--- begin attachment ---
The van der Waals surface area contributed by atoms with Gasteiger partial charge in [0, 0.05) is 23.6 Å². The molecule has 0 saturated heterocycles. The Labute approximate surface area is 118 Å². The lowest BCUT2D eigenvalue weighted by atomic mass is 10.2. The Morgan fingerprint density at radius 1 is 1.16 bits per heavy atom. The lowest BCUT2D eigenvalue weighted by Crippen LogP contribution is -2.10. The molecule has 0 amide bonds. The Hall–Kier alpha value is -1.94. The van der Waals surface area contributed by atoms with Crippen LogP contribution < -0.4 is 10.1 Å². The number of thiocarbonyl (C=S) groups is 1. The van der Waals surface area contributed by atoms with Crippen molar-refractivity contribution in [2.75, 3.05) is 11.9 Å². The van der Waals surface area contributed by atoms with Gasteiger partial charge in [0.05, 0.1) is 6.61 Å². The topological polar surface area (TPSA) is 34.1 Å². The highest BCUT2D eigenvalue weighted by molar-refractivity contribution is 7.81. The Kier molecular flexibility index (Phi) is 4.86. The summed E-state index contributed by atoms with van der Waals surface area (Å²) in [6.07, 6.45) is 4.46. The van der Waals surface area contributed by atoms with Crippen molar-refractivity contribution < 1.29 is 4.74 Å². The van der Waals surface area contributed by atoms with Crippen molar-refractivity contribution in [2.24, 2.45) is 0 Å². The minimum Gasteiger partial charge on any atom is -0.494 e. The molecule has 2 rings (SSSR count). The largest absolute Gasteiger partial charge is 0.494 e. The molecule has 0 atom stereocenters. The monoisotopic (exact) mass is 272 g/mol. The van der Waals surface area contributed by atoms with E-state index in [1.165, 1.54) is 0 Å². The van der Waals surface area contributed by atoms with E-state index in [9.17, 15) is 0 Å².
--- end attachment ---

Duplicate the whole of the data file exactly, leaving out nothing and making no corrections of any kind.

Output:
The van der Waals surface area contributed by atoms with Gasteiger partial charge in [0, 0.05) is 23.6 Å². The molecule has 0 saturated heterocycles. The Labute approximate surface area is 118 Å². The lowest BCUT2D eigenvalue weighted by atomic mass is 10.2. The Morgan fingerprint density at radius 1 is 1.16 bits per heavy atom. The lowest BCUT2D eigenvalue weighted by Crippen LogP contribution is -2.10. The molecule has 0 amide bonds. The Hall–Kier alpha value is -1.94. The van der Waals surface area contributed by atoms with Crippen LogP contribution < -0.4 is 10.1 Å². The number of thiocarbonyl (C=S) groups is 1. The van der Waals surface area contributed by atoms with Crippen molar-refractivity contribution in [2.75, 3.05) is 11.9 Å². The van der Waals surface area contributed by atoms with Gasteiger partial charge in [0.05, 0.1) is 6.61 Å². The topological polar surface area (TPSA) is 34.1 Å². The highest BCUT2D eigenvalue weighted by molar-refractivity contribution is 7.81. The Kier molecular flexibility index (Phi) is 4.86. The summed E-state index contributed by atoms with van der Waals surface area (Å²) in [6.07, 6.45) is 4.46. The van der Waals surface area contributed by atoms with Crippen molar-refractivity contribution < 1.29 is 4.74 Å². The van der Waals surface area contributed by atoms with Crippen molar-refractivity contribution in [2.24, 2.45) is 0 Å². The minimum Gasteiger partial charge on any atom is -0.494 e. The molecule has 2 rings (SSSR count). The largest absolute Gasteiger partial charge is 0.494 e. The molecule has 0 atom stereocenters. The monoisotopic (exact) mass is 272 g/mol. The van der Waals surface area contributed by atoms with E-state index in [1.165, 1.54) is 0 Å². The van der Waals surface area contributed by atoms with E-state index in [9.17, 15) is 0 Å².